I mentioned my hedge of rugosa roses in After the Storm…
I’m just going to have a totally self-indulgent moment now with these roses.
The rugosa roses are tough little nuts. They will grow in sand-dunes, are disease-free, and always look lush and floriferous. There is a continuous display of blooms, each one being replaced by fat round rose-hip. I love the combination of red hips and silken magenta blooms against brightest green leaves.
These roses are perfect for semi-wild areas: the boundaries of gardens, for instance. Which is why I recruited them for my allotment invasion.
I am very grateful to these roses for not deserting.
You know when you probably shouldn’t be planting something in a particular spot? When you dig a foot down and the hole fills with water? And the clay is so claggy you could make pots from it? And there is a thick thatch of grass on top that you can be bothered to lift, so you kind of turn it upside down and hope no one notices?
I planted two dozen Rosa rugosa in this way. They would have been entirely justified if they had just keeled over there and then. But such is the life-force of Rosa rugosa, they are doing no such thing. They are even suckering, such is their immense toughness and tolerance.
Rosa rugosa is early to flower, and this one opened two weeks ago. Every morning I have sunk my nose into it. These are not face-planter roses, like my David Austin English roses, so just a little delicate nose insertion is needed here.
This is a species rose, a wild rose, and so is a single flower, with just five petals and anthers at the centre. This means that, unlike cultivated hybrids, which tend to have many petals, this rose attracts beneficial insects. The anthers also add a more complex scent to the mix.
Here is the white form:
And I seem to have a pale pink form too.
This rose has a deliciously clovey scent from the anthers. The petals give a more conventional rose scent.
I thought you couldn’t improve upon Rosa rugosa, but then I discovered the rugosa hybrids. They are often double forms, but retain the scent and the hips. There is ‘Hansa’, which I grow at the centre of the my rose garden, to bring a touch of the wild to this otherwise domesticated area.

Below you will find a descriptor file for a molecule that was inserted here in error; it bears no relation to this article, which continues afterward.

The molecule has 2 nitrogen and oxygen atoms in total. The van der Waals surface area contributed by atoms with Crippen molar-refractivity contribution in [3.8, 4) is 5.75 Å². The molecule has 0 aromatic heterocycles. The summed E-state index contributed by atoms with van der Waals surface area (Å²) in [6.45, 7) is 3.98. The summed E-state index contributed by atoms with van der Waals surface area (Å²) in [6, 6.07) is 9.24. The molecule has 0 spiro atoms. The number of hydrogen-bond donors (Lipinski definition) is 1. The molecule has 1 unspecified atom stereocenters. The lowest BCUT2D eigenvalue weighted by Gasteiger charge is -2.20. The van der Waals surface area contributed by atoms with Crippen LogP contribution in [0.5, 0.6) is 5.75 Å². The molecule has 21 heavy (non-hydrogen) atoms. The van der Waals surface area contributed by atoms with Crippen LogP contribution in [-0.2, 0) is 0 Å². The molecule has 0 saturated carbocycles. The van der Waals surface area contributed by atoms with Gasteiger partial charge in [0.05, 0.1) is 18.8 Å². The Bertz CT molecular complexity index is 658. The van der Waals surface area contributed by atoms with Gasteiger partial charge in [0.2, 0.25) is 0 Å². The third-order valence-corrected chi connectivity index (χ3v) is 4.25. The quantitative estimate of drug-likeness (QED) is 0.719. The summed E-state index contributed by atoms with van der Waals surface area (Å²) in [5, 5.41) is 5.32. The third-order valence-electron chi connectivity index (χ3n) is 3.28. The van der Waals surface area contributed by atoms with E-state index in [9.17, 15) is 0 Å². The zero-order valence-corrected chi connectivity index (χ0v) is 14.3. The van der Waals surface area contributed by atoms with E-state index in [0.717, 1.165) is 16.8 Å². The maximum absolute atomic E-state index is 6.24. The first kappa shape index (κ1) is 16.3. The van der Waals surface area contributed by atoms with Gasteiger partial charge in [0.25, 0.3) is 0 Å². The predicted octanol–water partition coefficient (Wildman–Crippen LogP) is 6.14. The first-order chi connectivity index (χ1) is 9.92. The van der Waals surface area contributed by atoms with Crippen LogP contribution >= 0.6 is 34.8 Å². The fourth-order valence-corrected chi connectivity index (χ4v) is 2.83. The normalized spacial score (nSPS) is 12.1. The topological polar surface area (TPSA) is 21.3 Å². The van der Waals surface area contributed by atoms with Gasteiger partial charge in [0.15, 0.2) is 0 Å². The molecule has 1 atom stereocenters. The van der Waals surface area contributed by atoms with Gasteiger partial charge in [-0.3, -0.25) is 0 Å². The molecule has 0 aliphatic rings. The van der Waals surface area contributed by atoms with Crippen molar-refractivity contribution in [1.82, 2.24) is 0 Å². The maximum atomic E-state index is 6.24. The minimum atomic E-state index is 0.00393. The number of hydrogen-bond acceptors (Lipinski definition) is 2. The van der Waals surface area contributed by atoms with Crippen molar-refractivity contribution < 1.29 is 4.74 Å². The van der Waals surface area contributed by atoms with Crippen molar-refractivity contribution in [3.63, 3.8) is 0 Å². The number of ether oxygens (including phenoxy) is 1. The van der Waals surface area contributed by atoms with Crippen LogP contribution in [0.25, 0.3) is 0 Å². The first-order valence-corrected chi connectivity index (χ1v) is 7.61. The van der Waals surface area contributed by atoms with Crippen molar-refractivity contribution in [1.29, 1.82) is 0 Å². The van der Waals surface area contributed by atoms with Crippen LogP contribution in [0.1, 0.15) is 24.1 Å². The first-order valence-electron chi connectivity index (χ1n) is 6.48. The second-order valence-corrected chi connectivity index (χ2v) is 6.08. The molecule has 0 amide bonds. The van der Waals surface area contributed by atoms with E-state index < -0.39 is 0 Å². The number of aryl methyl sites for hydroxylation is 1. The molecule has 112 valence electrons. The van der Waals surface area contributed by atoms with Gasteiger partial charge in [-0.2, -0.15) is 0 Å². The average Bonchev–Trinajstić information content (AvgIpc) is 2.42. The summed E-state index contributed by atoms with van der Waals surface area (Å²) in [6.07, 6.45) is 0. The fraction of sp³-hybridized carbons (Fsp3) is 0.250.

And then I stumbled across ‘Wild Edric’. It was billed as perfect for wild areas. There was a gap in my newly created hedge that needed filling…
This was Total Tomfoolery. It is one thing sinking two dozen £1.50 bulk-buy rugosa whips, and quite another to launch a dozen DA roses into a swamp. But, before you reproach me, this was at the drier end of the quagmire. It was a bit suction cup-squelchy, but did not fill up with water here. Fingers crossed.
They are in their second year, and they are looking pretty invincible. Unsinkable, you might say.
They have big, semi-double blooms, (two layers of petals) and flower in great profusion throughout the season. Because they still have exposed anthers (unlike true double roses, where the fertile anthers have been traded for extra petals), they attract bees and other insects.
The bare-root ‘Wild Edric’ roses started off ahead of the Rosa rugosa whips, and are still looking taller and fatter at the start of their second year.
The blooms are lovely in all stages of development, from bud to falling petals. I deadhead them to keep them flowering, and in all honesty I don’t know if they produce hips or not, because I didn’t let them set seed last year.
But the best thing about this rose is the scent.
I think I let loose a little squeak when I smell this rose. I can’t help it. You would too.
Which is your favourite scented rose? Or for that matter, scented flower? Are you tempted to order some Yorkshire Mixture after being reminded of its existence?
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